IFBB Pro Amy Richardson (née Kozle) was one of the hardest working and most driven athletes I’ve come across during all of my work in bodybuilding and fitness. She was a physique-based athlete, a strength-based athlete, and a small business owner.
I first met Amy sometime in 2015 in Howell, MI. At that point, Amy and her future husband Ken [Richardson] ran a gym, put on powerlifting events, and were heavily involved in the local fitness industry. Years later, our paths would cross many times at gyms, expos, and contests especially in Pittsburgh. One of Amy’s top goals was earning her IFBB Pro card and I was so happy when she accomplished this goal. That said, that was one of many goals. She was a real fighter and as soon as one goal was achieved, there were many more that lay ahead. And while we weren’t close friends, I can speak to my interactions with her, what I observed from seeing her interact with others, and the interviews and training footage we were able to get for StrengthAddicts.
One of the first things that comes to mind when I think of Amy is just how much she loved being a bodybuilder and strength athlete. There wasn’t an on and off switch for her when it came to that. When you spoke to her you almost immediately could sense that she was living her life her way and she spread that positivity wherever you she went. I will say that I often wanted to get more out of her on interviews, but she said little, and let her actions do the talking. That’s rare in this sport. And while she was tight-lipped on film, she was a whole other person in everyday life. Most of the interactions I remember were from the booths she ran at the shows in Pittsburgh. I don’t care how tired everyone was, it’s like she knew what to say to make people laugh. And sometimes it wasn’t what she said, but what she didn’t. She just had an undeniable No Bullshit appeal about her. If you asked her for her opinion, she’d give it to you. She was honest, hardworking, and totally driven. Unlike some, she didn’t just stroll into a huge show and come out with a pro card. She had to fight hard. Amy was known to bring it contest day and took good placings, but getting pro status took time and effort. She was all about working hard and never giving up.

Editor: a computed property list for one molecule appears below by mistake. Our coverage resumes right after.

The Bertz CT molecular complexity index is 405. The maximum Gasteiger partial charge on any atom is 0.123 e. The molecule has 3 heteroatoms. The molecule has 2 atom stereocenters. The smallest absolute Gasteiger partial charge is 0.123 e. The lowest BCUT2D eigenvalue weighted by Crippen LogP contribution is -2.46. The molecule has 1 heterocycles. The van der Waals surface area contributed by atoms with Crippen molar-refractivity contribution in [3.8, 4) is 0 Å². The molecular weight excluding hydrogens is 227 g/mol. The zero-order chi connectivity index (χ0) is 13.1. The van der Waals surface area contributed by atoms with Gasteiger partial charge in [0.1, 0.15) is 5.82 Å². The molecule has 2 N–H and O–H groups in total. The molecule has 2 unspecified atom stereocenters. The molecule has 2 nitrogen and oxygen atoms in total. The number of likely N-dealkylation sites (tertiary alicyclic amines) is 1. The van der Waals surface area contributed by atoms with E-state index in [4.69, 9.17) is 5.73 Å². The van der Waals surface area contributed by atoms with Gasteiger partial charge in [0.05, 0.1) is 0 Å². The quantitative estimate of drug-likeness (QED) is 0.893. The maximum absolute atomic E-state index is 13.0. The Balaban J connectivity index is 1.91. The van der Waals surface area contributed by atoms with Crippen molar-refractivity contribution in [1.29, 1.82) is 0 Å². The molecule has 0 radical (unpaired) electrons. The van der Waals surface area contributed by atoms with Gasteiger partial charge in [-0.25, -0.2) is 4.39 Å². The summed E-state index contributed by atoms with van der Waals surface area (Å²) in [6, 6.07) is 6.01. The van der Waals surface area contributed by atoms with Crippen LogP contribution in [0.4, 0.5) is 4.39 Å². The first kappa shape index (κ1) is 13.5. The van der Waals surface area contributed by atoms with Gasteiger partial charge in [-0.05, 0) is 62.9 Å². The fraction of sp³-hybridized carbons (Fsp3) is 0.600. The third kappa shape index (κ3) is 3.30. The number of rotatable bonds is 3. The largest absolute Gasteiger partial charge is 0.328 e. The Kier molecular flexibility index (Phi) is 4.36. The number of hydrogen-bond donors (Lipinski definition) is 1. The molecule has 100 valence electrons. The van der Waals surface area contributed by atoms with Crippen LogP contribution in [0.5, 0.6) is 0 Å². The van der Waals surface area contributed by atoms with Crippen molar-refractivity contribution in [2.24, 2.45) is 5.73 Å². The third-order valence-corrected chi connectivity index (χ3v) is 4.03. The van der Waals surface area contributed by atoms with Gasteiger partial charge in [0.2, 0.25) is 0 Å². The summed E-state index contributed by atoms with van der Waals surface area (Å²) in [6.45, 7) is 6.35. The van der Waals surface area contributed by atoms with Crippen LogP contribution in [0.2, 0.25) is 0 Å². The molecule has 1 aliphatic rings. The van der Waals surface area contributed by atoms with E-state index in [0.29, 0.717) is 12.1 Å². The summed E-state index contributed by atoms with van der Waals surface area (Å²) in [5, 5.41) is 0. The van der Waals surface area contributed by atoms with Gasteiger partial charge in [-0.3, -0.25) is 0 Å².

Athletes like Amy Richardson are what make bodybuilding such a great sport.Christian Duque
From a journalistic angle sometimes the best content isn’t during the battles on stage or the awarding of top honors, rather, it’s the downtime. It’s when people’s guards are down and they’re just being themselves. And if you can capture that in a picture or a video – that’s gold.
I was able to see how Amy talked to others and the kind of advice she gave. Even from my limited interactions with her, I knew she was all about giving people the truth. Sometimes the truth isn’t what people want to hear, but it’s what they need to hear.
Once you know where you really stand and what you have to do to improve, then it’s just a question of how badly do you want it. It’s that pursuit for achieving goals that fuels everyone in the sport of bodybuilding. The real athletes – like Amy was – are never content for long. They don’t reach a goal and then rest on their laurels. There’s a time to celebrate, but then it’s onto the next goal. That’s how I think she lived and fighting hard to achieve your own personal goals would be a great way to keep her memory alive and strong. I have no doubt she will be remembered and celebrated by all those who knew her. There’s not a doubt in my mind about it.
I’d like to send my sincerest condolences to Ken and all of Amy’s family and friends. She was a terrific athlete and a wonderful human being. RIP.